Getting Real with AR and VR - TechXLR8 - 11/09/2018
TechXLR8 took over half of the Excel centre in London for a three day show in June. Richard Groom took the chance to get to see AR/VR in action.
Enter the Crime Scene
To experience virtual reality I visited a stand featuring a system presented by RiVR. Although the area was decorated as a crime scene, the real business was virtual. You enter the ‘room’, which is just a space with nothing physical in it. Put on some goggles, headphones and a back pack, press a button and a virtual world opens up. You can’t see the real world at all. The virtual world was a burnt-out building. I was given controls to hold in each hand. The scene was divided into blue rectangles. I was in one of them and could walk anywhere within it. You are prevented from straying outside the physical space by what are called ‘guardians’, who urge you not to go further, but you can move into another blue rectangle by holding down a button on one controller and aiming it to where you want to go. Instantly, you are ‘teleported’ to your new location. I aimed for a door way and I could see outside and down from the first floor into the street below, where there was a body and two fire engines. I teleported down into the street, and then again to stand next to one of the fire engines, where I could hear the engine ticking over, in stereo.
How do they do it?
For surveyors the answer is straight-forward. The fire service wanted to create an exercise, so they set fire to a building, then captured the scene with thousands of overlapping photographs and used digital photogrammetry to create a photo-realistic model which was then transferred to the backpack. OBJ and FBX format files are supported.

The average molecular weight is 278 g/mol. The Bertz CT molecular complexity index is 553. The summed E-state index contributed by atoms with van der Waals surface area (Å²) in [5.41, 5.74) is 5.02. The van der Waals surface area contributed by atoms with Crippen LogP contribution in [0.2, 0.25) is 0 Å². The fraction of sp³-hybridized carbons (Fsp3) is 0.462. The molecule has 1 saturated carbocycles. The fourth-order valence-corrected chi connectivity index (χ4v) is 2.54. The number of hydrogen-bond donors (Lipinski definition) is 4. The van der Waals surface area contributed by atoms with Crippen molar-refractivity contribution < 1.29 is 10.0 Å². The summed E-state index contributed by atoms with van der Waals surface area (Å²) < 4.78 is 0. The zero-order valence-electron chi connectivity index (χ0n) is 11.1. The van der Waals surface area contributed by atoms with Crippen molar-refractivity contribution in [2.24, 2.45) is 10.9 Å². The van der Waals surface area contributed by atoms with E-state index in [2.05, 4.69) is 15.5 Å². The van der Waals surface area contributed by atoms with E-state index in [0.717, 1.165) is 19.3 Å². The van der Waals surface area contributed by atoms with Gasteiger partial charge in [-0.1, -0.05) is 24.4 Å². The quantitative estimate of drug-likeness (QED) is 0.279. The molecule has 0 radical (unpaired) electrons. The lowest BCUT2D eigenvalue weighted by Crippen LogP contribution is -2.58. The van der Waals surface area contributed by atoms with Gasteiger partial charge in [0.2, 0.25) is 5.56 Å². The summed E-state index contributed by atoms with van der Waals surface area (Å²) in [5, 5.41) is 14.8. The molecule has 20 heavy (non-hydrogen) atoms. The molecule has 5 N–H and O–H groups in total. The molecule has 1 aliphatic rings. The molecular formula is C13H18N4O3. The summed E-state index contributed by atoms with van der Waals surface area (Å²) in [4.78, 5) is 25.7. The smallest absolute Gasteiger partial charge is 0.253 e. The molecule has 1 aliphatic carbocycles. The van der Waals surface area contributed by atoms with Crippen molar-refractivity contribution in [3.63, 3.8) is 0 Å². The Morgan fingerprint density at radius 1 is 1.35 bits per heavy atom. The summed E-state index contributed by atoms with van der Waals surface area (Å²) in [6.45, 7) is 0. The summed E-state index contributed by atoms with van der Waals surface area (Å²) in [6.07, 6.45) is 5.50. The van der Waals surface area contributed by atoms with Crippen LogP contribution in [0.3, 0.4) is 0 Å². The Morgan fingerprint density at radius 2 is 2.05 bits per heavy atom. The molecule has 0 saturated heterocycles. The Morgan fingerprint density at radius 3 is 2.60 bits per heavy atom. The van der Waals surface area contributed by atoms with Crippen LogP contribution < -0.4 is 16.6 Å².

To set up the room, you need two ‘lighthouses’. These are infrared sensors located diagonally opposite each other at corners of the rectangular physical space, marking the limits within which the player can roam. The model is registered to the lighthouses. The player can pick up tagged objects in the scene but it is also possible to tag physical objects, such as a fire extinguisher which the player can then use within the virtual world.
A Bit of AR
For a taste of Augmented Reality, I visited the Daqri stand. With Augmented Reality glasses on you can see and move freely around in the real world but with the virtual world superimposed. So, if you have a 3D model of a steel frame building which includes the building’s structural elements, you can enter the physical building and see both the cladding around columns (in the real world) and the steel structure (from the virtual world). This requires the virtual world to be registered to the real world, which means recognising features that appear in both the real world and the virtual world to determine position and orientation. To help with this the Daqri glasses have visual sensors (similar to Xbox) and an IMU. The glasses need a starting point and from there they can continuously determine their position using the sensors in the glasses. The glasses can also be used to build 3D models as the player walks around.
Until recently, AR/VR has been arguably the stuff of movies. But the technology is now entering the mainstream and surveyors need to understand the basics, and particularly, how to supply 3D models in a form that the technology can use. Look out for next year’s show!
This article was published in Geomatics World September/October 2018Last updated: 01/10/2018